The man sitting next to me was quite the physical specimen. He had buzz-cut blond hair and slim, black-framed eyeglasses and looked stunning in his skin-tight blue tank top — a look I could never pull off even when I was young and full of brio. I did have my moments back in the day, but “Jernigan” and “hunk” were never used in the same sentence. Not that I’m jealous, or even wistful; I can admire a good hottie, male or female, without taking it personally.
My customer shifted in his seat and said, “Man, I can’t remember the last time I was out this late. If I get out once or twice a year, that’s a lot.”
It was easy to deduce what that was about. I said, “You’re a family man, I bet.”
He smiled and said, “Yup, that I am. Me and my wife have two little girls, 3 and 5. Don’t get me wrong — I love my girls, but once in a while you need some serious guy-time.”
“Let me guess. Didja go to the fights at Memorial?”
“Bingo that,” he confirmed with a laugh. “Those mixed martial arts are awesome.”
“Any good matches?”
“A couple towards the end, but the early fights — jeez. I mean, we’re not expecting Muhammad Ali up here in Vermont, but some of those three-rounders were lasting all of 20 seconds.”
Re-scanning his physique, I asked, “Do you fight yourself?”
“Yeah, as a matter of fact, I do, but not this style, dude. I practice judo, which is a more defensive approach to the martial arts.”
Another classic Burlington weekend, I thought. While the martial artists were pummeling each other at Memorial Auditorium, John Prine — the venerable, scraggly old songwriter — was strumming his tunes about loss and love at the Flynn. In B-town, there’s something for everybody.
We motored north on Route 7 in Colchester, which took us through Sunny Hollow, a misnamed stretch of road. They got the “hollow” part right; it’s the “sunny” that’s anything but. The road plummets like a rollercoaster into a canyon-like pass between two thickly forested hills. Even during the height of summer, the scoot through this section is a short visit to another temperate zone, with a drop of about 15 degrees Fahrenheit. For the sake of accuracy, it should be written “Sunny (sic) Hollow.”
I turned my head and stole a glance at this young father. He looked like he had enjoyed his night out, but the closer we got to his home, the wider his smile grew. It’s easy to bemoan the burdens and stress of parenthood, but what about the sheer joy? What’s better than that little face looking up at you, followed by the jump into your arms?
“So, back to the house of women,” I offered, throwing out a bit of manly commiseration. “You ever think about having a boy or two?”
“Well, that ain’t gonna happen. I got my tubes tied after the second girl.”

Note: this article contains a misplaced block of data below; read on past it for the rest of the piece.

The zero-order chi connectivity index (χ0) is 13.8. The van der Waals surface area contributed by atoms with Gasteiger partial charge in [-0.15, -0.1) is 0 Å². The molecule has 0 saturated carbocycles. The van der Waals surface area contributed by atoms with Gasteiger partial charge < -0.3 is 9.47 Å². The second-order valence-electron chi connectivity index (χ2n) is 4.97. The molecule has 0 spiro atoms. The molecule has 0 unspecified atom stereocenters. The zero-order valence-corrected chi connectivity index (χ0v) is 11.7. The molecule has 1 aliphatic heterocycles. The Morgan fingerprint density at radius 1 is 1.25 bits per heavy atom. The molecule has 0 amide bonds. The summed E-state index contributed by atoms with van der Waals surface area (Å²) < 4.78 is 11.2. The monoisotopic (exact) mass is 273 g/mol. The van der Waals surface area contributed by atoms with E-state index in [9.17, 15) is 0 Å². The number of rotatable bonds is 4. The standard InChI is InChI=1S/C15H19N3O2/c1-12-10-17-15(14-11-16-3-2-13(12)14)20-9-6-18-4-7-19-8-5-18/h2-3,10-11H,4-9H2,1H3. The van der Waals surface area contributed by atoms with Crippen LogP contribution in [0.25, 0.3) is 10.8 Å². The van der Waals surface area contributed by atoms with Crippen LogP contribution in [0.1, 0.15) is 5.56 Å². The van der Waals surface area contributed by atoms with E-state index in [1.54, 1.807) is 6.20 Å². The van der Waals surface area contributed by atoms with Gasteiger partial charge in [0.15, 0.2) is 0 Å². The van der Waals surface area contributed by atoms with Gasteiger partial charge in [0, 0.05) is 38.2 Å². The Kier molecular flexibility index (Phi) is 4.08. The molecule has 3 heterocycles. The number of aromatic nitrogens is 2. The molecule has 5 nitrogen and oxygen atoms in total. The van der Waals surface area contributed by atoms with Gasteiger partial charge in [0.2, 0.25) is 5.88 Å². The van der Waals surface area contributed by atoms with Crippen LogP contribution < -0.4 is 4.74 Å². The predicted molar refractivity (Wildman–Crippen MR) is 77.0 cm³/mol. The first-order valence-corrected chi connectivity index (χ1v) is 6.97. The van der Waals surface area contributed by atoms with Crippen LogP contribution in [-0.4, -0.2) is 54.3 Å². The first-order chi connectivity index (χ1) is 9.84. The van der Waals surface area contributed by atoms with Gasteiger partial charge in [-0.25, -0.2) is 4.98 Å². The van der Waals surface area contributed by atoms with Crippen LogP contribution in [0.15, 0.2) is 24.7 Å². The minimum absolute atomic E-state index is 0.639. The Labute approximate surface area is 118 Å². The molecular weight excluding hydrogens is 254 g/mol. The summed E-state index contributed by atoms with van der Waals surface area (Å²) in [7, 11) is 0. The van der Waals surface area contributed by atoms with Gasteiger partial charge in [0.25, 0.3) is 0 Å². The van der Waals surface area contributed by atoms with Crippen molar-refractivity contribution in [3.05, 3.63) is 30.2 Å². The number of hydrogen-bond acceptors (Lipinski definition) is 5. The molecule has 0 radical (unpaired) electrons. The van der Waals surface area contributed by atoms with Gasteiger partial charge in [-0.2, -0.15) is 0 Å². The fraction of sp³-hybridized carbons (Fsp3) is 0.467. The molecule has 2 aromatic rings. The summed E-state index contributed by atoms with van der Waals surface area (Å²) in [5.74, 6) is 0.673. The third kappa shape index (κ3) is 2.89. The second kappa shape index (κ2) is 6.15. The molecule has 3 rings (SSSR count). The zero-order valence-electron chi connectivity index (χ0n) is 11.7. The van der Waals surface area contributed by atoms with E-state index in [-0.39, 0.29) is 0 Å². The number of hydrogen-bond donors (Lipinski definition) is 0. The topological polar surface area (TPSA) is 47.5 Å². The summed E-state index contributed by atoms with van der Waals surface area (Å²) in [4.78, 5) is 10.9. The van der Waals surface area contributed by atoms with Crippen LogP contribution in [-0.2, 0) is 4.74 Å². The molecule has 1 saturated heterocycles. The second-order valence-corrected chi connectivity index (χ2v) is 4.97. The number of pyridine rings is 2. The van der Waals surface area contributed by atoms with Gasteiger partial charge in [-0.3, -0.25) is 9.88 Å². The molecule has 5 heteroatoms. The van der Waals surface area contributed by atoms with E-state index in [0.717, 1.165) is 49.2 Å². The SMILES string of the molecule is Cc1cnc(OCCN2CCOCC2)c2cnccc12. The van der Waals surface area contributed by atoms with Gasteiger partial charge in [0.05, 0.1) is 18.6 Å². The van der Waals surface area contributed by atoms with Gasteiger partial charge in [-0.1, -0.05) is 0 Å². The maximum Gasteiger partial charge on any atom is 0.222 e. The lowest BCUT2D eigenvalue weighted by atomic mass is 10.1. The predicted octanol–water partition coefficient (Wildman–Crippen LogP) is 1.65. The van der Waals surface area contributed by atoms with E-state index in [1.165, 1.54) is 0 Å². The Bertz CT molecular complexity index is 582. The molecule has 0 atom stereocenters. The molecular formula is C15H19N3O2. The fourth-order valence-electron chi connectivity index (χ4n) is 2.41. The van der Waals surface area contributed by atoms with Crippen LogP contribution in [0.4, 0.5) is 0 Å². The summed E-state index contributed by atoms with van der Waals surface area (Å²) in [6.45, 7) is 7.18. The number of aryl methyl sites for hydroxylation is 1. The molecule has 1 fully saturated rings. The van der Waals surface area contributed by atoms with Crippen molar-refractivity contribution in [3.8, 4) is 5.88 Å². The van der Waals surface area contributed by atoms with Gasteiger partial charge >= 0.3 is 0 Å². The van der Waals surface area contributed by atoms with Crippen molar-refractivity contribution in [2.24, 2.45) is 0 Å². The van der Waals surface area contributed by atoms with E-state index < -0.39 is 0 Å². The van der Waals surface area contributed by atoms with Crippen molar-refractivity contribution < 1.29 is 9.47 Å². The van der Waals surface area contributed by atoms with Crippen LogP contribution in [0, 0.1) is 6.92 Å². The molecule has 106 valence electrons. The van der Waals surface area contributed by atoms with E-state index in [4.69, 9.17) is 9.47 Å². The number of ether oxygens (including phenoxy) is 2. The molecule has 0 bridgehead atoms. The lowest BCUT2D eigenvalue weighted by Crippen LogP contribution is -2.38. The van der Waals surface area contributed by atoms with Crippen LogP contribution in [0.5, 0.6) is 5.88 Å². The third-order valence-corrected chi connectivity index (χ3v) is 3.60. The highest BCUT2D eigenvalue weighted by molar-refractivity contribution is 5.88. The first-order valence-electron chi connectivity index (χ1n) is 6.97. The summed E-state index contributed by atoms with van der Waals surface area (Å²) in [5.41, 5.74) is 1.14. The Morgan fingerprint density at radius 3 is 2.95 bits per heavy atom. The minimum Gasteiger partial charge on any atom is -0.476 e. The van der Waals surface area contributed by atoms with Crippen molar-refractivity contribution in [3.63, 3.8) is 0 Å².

I’m sure he meant that something was snipped, but I got the idea.
“Anyway,” he continued, “how can you afford it? My wife came from a family of eight kids and mine was nearly as big, but these days . . . I work full-time and then some so my wife can stay home with the girls. We’re just getting by, but we don’t qualify for Dr. Dynasaur or any other state help. It’s hard to make ends meet.”
We came to where Route 7 crosses Bay Road and Main Street, home to the Spanked Puppy, a popular local pub. At the next blinking light, we turned left onto Creek Farm Road. On the north side of the blacktop, the Breezy Acres trailers were laid out like a small village. On the south side stood a rambling neighborhood of modest single-family homes, one of which belonged to my customer.
We pulled to a stop in front of an aluminum-sided Cape. A porch light illuminated the manicured lawn, which was spring green and strewn with brightly colored kids’ toys. I said, “You own a nice place here, man.”
“Thanks,” he said. For a silent moment, the two of us gazed out on his little slice of Colchester. “Though, to be accurate,” he added, “I own, like, 5 percent of it. The Northfield Savings Bank owns the rest.”
The guy was veering between a well-earned pride and contentment with the life he had forged with his partner, and the cynicism that gave him a buffer he needed when contemplating the fragility of it all. In short, I was witnessing the dicey mind-set of your average modern man.
As my customer counted out the fare, it was as if he had read my mind. “You know something?” he spoke up quietly. “I can bitch about this or that — money problems, whatever. But when I get woken up much too early tomorrow morning, there will be two little angels jumping around our bed, and, you know, it just doesn’t get better than that.”